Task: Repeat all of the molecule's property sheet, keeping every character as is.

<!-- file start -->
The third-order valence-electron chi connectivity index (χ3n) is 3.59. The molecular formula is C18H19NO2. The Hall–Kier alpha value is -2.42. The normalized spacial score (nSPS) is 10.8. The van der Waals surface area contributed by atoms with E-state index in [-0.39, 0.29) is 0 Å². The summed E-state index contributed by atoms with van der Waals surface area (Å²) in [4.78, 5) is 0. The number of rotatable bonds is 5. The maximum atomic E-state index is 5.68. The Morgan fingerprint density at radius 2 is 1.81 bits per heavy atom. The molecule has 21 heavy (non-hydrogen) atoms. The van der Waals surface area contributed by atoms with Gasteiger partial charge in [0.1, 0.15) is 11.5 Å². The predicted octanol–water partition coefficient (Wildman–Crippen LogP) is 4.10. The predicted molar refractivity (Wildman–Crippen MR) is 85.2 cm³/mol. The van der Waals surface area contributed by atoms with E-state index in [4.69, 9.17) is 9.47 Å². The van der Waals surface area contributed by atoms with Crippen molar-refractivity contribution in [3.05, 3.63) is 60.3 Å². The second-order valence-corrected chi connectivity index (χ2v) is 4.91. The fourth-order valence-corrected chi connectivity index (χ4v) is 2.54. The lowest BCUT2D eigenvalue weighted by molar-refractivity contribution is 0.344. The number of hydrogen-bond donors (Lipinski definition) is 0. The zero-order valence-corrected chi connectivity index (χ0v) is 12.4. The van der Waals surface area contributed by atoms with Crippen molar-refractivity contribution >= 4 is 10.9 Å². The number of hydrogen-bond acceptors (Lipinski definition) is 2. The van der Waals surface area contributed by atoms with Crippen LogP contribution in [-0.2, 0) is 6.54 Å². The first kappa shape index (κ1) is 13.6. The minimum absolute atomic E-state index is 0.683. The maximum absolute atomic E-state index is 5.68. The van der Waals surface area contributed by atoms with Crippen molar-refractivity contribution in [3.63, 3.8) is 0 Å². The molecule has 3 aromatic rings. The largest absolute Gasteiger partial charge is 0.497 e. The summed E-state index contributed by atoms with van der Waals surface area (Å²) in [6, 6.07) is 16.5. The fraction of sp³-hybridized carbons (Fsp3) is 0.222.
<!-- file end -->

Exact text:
The third-order valence-electron chi connectivity index (χ3n) is 3.59. The molecular formula is C18H19NO2. The Hall–Kier alpha value is -2.42. The normalized spacial score (nSPS) is 10.8. The van der Waals surface area contributed by atoms with E-state index in [-0.39, 0.29) is 0 Å². The summed E-state index contributed by atoms with van der Waals surface area (Å²) in [4.78, 5) is 0. The number of rotatable bonds is 5. The maximum atomic E-state index is 5.68. The Morgan fingerprint density at radius 2 is 1.81 bits per heavy atom. The molecule has 21 heavy (non-hydrogen) atoms. The van der Waals surface area contributed by atoms with Gasteiger partial charge in [0.1, 0.15) is 11.5 Å². The predicted octanol–water partition coefficient (Wildman–Crippen LogP) is 4.10. The predicted molar refractivity (Wildman–Crippen MR) is 85.2 cm³/mol. The van der Waals surface area contributed by atoms with E-state index in [4.69, 9.17) is 9.47 Å². The van der Waals surface area contributed by atoms with Crippen molar-refractivity contribution in [3.05, 3.63) is 60.3 Å². The second-order valence-corrected chi connectivity index (χ2v) is 4.91. The fourth-order valence-corrected chi connectivity index (χ4v) is 2.54. The lowest BCUT2D eigenvalue weighted by molar-refractivity contribution is 0.344. The number of hydrogen-bond donors (Lipinski definition) is 0. The zero-order valence-corrected chi connectivity index (χ0v) is 12.4. The van der Waals surface area contributed by atoms with Crippen molar-refractivity contribution >= 4 is 10.9 Å². The number of hydrogen-bond acceptors (Lipinski definition) is 2. The van der Waals surface area contributed by atoms with Crippen LogP contribution in [-0.2, 0) is 6.54 Å². The first kappa shape index (κ1) is 13.6. The minimum absolute atomic E-state index is 0.683. The maximum absolute atomic E-state index is 5.68. The van der Waals surface area contributed by atoms with Crippen molar-refractivity contribution in [3.63, 3.8) is 0 Å². The molecule has 3 aromatic rings. The largest absolute Gasteiger partial charge is 0.497 e. The summed E-state index contributed by atoms with van der Waals surface area (Å²) in [6, 6.07) is 16.5. The fraction of sp³-hybridized carbons (Fsp3) is 0.222.